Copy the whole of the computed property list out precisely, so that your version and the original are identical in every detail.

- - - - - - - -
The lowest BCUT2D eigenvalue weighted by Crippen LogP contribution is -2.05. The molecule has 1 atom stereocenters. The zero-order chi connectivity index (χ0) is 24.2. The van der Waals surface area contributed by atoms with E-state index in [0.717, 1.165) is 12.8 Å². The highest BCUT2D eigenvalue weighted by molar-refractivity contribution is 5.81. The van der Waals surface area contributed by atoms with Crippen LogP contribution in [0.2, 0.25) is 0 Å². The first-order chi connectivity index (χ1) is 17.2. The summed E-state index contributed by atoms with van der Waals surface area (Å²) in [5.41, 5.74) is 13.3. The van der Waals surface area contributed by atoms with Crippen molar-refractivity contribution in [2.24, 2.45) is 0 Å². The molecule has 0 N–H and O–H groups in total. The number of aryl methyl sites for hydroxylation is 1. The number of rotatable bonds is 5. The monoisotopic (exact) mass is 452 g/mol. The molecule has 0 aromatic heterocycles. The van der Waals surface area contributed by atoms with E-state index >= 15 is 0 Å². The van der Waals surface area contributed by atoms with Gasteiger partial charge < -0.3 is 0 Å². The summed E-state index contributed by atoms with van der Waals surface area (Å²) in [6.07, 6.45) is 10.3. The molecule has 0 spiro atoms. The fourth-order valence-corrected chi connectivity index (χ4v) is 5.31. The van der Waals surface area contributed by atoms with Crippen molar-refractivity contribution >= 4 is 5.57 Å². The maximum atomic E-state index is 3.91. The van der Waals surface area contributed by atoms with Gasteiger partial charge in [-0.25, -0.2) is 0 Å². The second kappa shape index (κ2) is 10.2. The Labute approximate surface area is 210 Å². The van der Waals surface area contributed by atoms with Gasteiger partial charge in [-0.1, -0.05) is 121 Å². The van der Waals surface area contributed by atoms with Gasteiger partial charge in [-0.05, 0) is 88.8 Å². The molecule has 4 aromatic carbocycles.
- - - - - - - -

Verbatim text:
The lowest BCUT2D eigenvalue weighted by Crippen LogP contribution is -2.05. The molecule has 1 atom stereocenters. The zero-order chi connectivity index (χ0) is 24.2. The van der Waals surface area contributed by atoms with E-state index in [0.717, 1.165) is 12.8 Å². The highest BCUT2D eigenvalue weighted by molar-refractivity contribution is 5.81. The van der Waals surface area contributed by atoms with Crippen LogP contribution in [0.2, 0.25) is 0 Å². The first-order chi connectivity index (χ1) is 17.2. The summed E-state index contributed by atoms with van der Waals surface area (Å²) in [5.41, 5.74) is 13.3. The van der Waals surface area contributed by atoms with Crippen molar-refractivity contribution in [2.24, 2.45) is 0 Å². The molecule has 0 N–H and O–H groups in total. The number of aryl methyl sites for hydroxylation is 1. The number of rotatable bonds is 5. The monoisotopic (exact) mass is 452 g/mol. The molecule has 0 aromatic heterocycles. The van der Waals surface area contributed by atoms with E-state index >= 15 is 0 Å². The van der Waals surface area contributed by atoms with Gasteiger partial charge < -0.3 is 0 Å². The summed E-state index contributed by atoms with van der Waals surface area (Å²) in [6.07, 6.45) is 10.3. The molecule has 0 spiro atoms. The fourth-order valence-corrected chi connectivity index (χ4v) is 5.31. The van der Waals surface area contributed by atoms with Crippen molar-refractivity contribution >= 4 is 5.57 Å². The maximum atomic E-state index is 3.91. The van der Waals surface area contributed by atoms with Gasteiger partial charge in [-0.25, -0.2) is 0 Å². The second kappa shape index (κ2) is 10.2. The Labute approximate surface area is 210 Å². The van der Waals surface area contributed by atoms with Gasteiger partial charge in [-0.1, -0.05) is 121 Å². The van der Waals surface area contributed by atoms with Gasteiger partial charge in [-0.05, 0) is 88.8 Å². The molecule has 4 aromatic carbocycles.